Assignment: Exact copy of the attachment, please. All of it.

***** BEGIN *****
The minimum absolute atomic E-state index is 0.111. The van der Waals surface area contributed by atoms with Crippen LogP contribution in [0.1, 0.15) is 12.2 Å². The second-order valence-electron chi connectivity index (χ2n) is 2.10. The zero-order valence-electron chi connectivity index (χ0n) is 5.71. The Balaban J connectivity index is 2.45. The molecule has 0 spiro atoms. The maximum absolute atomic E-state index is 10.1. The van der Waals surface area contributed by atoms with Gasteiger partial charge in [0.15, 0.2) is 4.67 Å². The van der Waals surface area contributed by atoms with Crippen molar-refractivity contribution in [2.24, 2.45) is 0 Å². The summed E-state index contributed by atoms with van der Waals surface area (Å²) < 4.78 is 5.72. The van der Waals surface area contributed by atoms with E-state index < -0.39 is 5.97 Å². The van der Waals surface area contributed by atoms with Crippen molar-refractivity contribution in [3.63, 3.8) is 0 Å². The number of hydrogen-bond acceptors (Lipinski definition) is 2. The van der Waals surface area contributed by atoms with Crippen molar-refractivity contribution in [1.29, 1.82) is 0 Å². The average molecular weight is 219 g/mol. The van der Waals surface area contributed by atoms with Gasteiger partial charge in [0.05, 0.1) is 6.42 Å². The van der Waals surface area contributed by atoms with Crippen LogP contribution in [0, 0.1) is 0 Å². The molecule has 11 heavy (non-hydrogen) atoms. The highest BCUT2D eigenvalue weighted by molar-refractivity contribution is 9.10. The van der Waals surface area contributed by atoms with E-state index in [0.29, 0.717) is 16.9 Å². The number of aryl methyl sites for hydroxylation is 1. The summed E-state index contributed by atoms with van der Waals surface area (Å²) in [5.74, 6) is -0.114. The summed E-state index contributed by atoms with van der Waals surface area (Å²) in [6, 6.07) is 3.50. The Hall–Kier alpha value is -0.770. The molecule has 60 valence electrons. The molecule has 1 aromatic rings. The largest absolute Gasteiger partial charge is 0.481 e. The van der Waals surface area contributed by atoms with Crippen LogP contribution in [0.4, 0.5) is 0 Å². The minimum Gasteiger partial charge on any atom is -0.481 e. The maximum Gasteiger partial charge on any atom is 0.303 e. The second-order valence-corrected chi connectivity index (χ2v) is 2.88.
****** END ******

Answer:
The minimum absolute atomic E-state index is 0.111. The van der Waals surface area contributed by atoms with Crippen LogP contribution in [0.1, 0.15) is 12.2 Å². The second-order valence-electron chi connectivity index (χ2n) is 2.10. The zero-order valence-electron chi connectivity index (χ0n) is 5.71. The Balaban J connectivity index is 2.45. The molecule has 0 spiro atoms. The maximum absolute atomic E-state index is 10.1. The van der Waals surface area contributed by atoms with Gasteiger partial charge in [0.15, 0.2) is 4.67 Å². The van der Waals surface area contributed by atoms with Crippen molar-refractivity contribution in [2.24, 2.45) is 0 Å². The summed E-state index contributed by atoms with van der Waals surface area (Å²) < 4.78 is 5.72. The van der Waals surface area contributed by atoms with E-state index < -0.39 is 5.97 Å². The van der Waals surface area contributed by atoms with Crippen molar-refractivity contribution in [3.63, 3.8) is 0 Å². The number of hydrogen-bond acceptors (Lipinski definition) is 2. The van der Waals surface area contributed by atoms with Crippen molar-refractivity contribution in [1.29, 1.82) is 0 Å². The average molecular weight is 219 g/mol. The van der Waals surface area contributed by atoms with Gasteiger partial charge in [0.05, 0.1) is 6.42 Å². The van der Waals surface area contributed by atoms with Crippen LogP contribution in [0, 0.1) is 0 Å². The molecule has 11 heavy (non-hydrogen) atoms. The highest BCUT2D eigenvalue weighted by molar-refractivity contribution is 9.10. The van der Waals surface area contributed by atoms with E-state index in [0.29, 0.717) is 16.9 Å². The number of aryl methyl sites for hydroxylation is 1. The summed E-state index contributed by atoms with van der Waals surface area (Å²) in [5.74, 6) is -0.114. The summed E-state index contributed by atoms with van der Waals surface area (Å²) in [6, 6.07) is 3.50. The Hall–Kier alpha value is -0.770. The molecule has 60 valence electrons. The molecule has 1 aromatic rings. The largest absolute Gasteiger partial charge is 0.481 e. The van der Waals surface area contributed by atoms with Crippen LogP contribution in [0.4, 0.5) is 0 Å². The minimum Gasteiger partial charge on any atom is -0.481 e. The maximum Gasteiger partial charge on any atom is 0.303 e. The second-order valence-corrected chi connectivity index (χ2v) is 2.88.